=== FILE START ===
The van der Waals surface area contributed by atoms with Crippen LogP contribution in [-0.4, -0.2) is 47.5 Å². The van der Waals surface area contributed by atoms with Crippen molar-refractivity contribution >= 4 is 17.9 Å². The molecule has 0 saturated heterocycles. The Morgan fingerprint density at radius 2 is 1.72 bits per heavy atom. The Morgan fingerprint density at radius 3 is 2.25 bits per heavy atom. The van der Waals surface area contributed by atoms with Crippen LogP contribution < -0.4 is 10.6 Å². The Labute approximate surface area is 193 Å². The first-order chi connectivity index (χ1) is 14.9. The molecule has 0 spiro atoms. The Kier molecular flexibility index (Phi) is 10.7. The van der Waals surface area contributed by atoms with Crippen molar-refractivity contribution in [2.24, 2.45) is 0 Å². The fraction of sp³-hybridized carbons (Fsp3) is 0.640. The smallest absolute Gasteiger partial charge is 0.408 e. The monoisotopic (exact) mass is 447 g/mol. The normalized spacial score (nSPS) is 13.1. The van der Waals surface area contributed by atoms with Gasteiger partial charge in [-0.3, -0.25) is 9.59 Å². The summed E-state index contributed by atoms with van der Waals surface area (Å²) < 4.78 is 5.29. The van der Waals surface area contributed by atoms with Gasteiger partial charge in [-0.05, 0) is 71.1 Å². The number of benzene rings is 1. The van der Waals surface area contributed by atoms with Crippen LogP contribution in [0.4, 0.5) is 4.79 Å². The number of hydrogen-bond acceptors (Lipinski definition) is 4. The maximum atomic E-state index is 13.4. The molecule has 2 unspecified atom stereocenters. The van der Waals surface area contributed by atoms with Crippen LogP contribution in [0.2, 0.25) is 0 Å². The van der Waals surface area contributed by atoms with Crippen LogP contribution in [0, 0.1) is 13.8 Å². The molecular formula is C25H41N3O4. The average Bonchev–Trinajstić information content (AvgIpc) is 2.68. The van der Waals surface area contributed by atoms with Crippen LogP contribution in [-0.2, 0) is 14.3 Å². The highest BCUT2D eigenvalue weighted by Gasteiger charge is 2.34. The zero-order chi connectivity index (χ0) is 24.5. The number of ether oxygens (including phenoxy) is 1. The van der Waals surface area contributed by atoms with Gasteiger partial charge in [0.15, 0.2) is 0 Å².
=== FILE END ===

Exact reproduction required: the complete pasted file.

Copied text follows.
The van der Waals surface area contributed by atoms with Crippen LogP contribution in [-0.4, -0.2) is 47.5 Å². The van der Waals surface area contributed by atoms with Crippen molar-refractivity contribution >= 4 is 17.9 Å². The molecule has 0 saturated heterocycles. The Morgan fingerprint density at radius 2 is 1.72 bits per heavy atom. The Morgan fingerprint density at radius 3 is 2.25 bits per heavy atom. The van der Waals surface area contributed by atoms with Crippen LogP contribution < -0.4 is 10.6 Å². The Labute approximate surface area is 193 Å². The first-order chi connectivity index (χ1) is 14.9. The molecule has 0 spiro atoms. The Kier molecular flexibility index (Phi) is 10.7. The van der Waals surface area contributed by atoms with Crippen molar-refractivity contribution in [2.24, 2.45) is 0 Å². The fraction of sp³-hybridized carbons (Fsp3) is 0.640. The smallest absolute Gasteiger partial charge is 0.408 e. The monoisotopic (exact) mass is 447 g/mol. The normalized spacial score (nSPS) is 13.1. The van der Waals surface area contributed by atoms with Gasteiger partial charge in [-0.3, -0.25) is 9.59 Å². The summed E-state index contributed by atoms with van der Waals surface area (Å²) < 4.78 is 5.29. The van der Waals surface area contributed by atoms with Gasteiger partial charge in [-0.05, 0) is 71.1 Å². The number of benzene rings is 1. The van der Waals surface area contributed by atoms with Crippen LogP contribution in [0.4, 0.5) is 4.79 Å². The number of hydrogen-bond acceptors (Lipinski definition) is 4. The maximum atomic E-state index is 13.4. The molecule has 2 unspecified atom stereocenters. The van der Waals surface area contributed by atoms with Crippen LogP contribution in [0.2, 0.25) is 0 Å². The van der Waals surface area contributed by atoms with Crippen LogP contribution in [0, 0.1) is 13.8 Å². The molecular formula is C25H41N3O4. The average Bonchev–Trinajstić information content (AvgIpc) is 2.68. The van der Waals surface area contributed by atoms with Crippen LogP contribution in [-0.2, 0) is 14.3 Å². The highest BCUT2D eigenvalue weighted by Gasteiger charge is 2.34. The zero-order chi connectivity index (χ0) is 24.5. The number of ether oxygens (including phenoxy) is 1. The van der Waals surface area contributed by atoms with Gasteiger partial charge in [0.15, 0.2) is 0 Å².